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New Hampshire feels overlooked in Democratic presidential race
BEDFORD, N.H. - New Hampshire is feeling underappreciated in the 2020 presidential cycle, partly because many of the biggest names are coming to the Granite State less frequently.
Former Vice President Joe Biden made just 13 campaign appearances in the state between January and July 2019, while President Trump held no campaign events in New Hampshire in that time frame - even though it is one of a handful of states he lost in 2016 where he might have a path to victory in 2020. Trump did make a campaign stop in the state in August.
Sen. Bernie Sanders (I-Vt.) is from the neighboring state of Vermont, but he has held only 17 campaign stops in New Hampshire in the first seven months of the year - a number that tracks with the visits he made to the state at the same time in the 2016 cycle. Sanders is one of the favorites to win the New Hampshire primary after his 2016 victory over Hillary Clinton there.
Sen. Kamala Harris (D-Calif.), who is trailing Biden and Sanders in polls, held only 14 campaign events in New Hampshire from January through July, according to NBC Boston.
Overall, an analysis by The Hill shows that this cycle's presidential candidates are actually visiting New Hampshire more frequently than 2016's field of candidates.
Sen. Elizabeth Warren (D), who is from the neighboring state of Massachusetts, held 34 campaign stops between January and July 2019, according to the NBC Boston candidate tracker.
Former Rep. John Delaney (D-Md.) held 79 campaign events in the same time frame, the most of any 2016 or 2020 candidate.
Former presidential candidate Sen. Kirsten Gillibrand (D-N.Y.) also held more campaign stops than any 2016 presidential candidate, with 53 campaign stops before the end of July. She dropped out of the race at the end of August.
But overall, New Hampshire is feeling neglected.
"Even though there are dozens and dozens of candidate visits, they're not as visible as they used to be," said Andrew Cline, the president of the Josiah Bartlett Center for Public Policy.
In an interview with The Hill, Cline, who follows New Hampshire politics closely, said the sense the state is being overlooked by candidates is widely shared.
"It definitely feels like there isn't much going on in New Hampshire week to week," he said.
New Hampshire people can sound a bit miffed about the whole thing.
"Yes, it's annoying," Cline said about the feeling of an overshadowed first-in-the-nation primary.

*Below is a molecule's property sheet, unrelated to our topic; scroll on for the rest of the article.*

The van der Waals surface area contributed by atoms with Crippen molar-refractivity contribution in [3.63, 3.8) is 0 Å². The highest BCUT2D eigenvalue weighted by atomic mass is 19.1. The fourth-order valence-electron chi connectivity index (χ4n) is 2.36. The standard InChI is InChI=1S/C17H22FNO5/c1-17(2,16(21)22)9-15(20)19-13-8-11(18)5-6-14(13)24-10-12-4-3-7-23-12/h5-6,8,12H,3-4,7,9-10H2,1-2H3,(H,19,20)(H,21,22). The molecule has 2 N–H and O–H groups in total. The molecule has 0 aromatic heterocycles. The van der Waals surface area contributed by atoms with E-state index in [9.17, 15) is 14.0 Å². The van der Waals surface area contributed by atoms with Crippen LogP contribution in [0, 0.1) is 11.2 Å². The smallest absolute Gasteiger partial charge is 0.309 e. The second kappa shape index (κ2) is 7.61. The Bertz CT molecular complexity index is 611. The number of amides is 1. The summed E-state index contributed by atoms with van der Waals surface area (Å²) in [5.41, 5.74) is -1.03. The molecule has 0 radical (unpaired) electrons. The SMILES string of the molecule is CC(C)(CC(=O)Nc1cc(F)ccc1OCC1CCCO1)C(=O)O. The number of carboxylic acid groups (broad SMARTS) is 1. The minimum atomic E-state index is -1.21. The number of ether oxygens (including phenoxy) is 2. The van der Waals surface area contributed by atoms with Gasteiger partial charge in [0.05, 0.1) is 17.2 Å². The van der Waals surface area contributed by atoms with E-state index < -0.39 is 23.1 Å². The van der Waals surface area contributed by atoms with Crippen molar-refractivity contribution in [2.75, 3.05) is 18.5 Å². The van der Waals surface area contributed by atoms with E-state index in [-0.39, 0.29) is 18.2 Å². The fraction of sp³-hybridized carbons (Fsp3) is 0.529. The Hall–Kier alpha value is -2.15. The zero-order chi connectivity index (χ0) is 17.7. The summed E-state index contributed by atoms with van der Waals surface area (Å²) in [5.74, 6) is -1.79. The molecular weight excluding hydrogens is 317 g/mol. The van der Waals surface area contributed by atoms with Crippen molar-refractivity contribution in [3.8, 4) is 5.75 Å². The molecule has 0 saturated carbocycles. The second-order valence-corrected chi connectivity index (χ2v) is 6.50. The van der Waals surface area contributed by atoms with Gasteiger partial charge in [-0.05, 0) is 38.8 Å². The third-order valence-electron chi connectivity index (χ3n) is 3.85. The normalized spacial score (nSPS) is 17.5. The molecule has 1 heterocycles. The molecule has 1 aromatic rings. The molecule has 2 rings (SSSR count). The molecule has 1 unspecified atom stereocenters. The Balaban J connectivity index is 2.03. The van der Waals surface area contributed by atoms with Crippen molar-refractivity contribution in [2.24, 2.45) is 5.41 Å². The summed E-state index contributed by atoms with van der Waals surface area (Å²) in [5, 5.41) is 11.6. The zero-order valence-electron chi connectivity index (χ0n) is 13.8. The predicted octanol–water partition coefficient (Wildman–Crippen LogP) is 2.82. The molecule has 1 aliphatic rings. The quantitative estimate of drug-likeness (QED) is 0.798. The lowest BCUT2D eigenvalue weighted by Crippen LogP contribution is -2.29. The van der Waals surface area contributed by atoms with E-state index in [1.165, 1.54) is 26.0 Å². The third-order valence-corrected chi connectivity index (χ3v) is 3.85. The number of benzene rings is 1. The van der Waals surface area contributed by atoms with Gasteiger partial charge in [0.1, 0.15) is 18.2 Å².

The sentiment has been felt in the state throughout the summer.
For example, the famed Amherst, N.H., Fourth of July parade usually serves as a hotbed for presidential hopefuls, but none of the top-tier candidates showed up this year.
Most of the top-tier no-shows had supporters marching in their absence, but they were met with lukewarm enthusiasm compared to the low-polling candidates, such as Delaney and Rep. Tulsi Gabbard (D-Hawaii), who marched in the hot sun and shook hands with dozens of locals.
Warren, who lives just 50 miles from the Amherst parade, did not participate in any New Hampshire campaign stops over that holiday. Instead, she campaigned in Nevada and Texas.
Sanders, the other next-door candidate, campaigned in Iowa that weekend and did not make a single trip to New Hampshire during the month of July.
The two dozen Democratic candidates averaged 23.9 campaign stops in the first seven months of the year, compared to 14.5 visits by the smaller 2016 Democratic field.
Democratic candidates have also generally spent the same number of days in the state, averaging a little more than nine days in the first half of 2019 and seven days in 2015.
University of New Hampshire Survey Center Director Andrew Smith attributed top-tier candidates' lack of a presence in New Hampshire to the Democratic National Committee's debate requirement structure that requires candidates to run more of a national campaign.
"You do have to spend more time in other parts of the country to get the media attention in order [for] your next poll numbers to go up," Smith told The Hill. Candidates also need to raise money, and Smith noted that "you're not going to find it in Iowa and New Hampshire."
"Guys like Delaney have been here forever," said Smith, adding that there are "always candidates in the state if you want to go see them, but I think ... the top candidates are spreading themselves out a little bit more."
Harris's campaign has privately acknowledged her lack of a presence.
Harris's team accidentally left behind an internal memo at a New Hampshire restaurant, obtained by Politico in early September, acknowledging her "summer slump" in the state.
The memo listed talking points to respond to criticism from N.H. voters about her lack of appearances. The talking points included "NH absolutely a priority for my campaign - excited to be back for the [2019 NH Democratic Party State Convention] and other events around the state" and noted recent polling.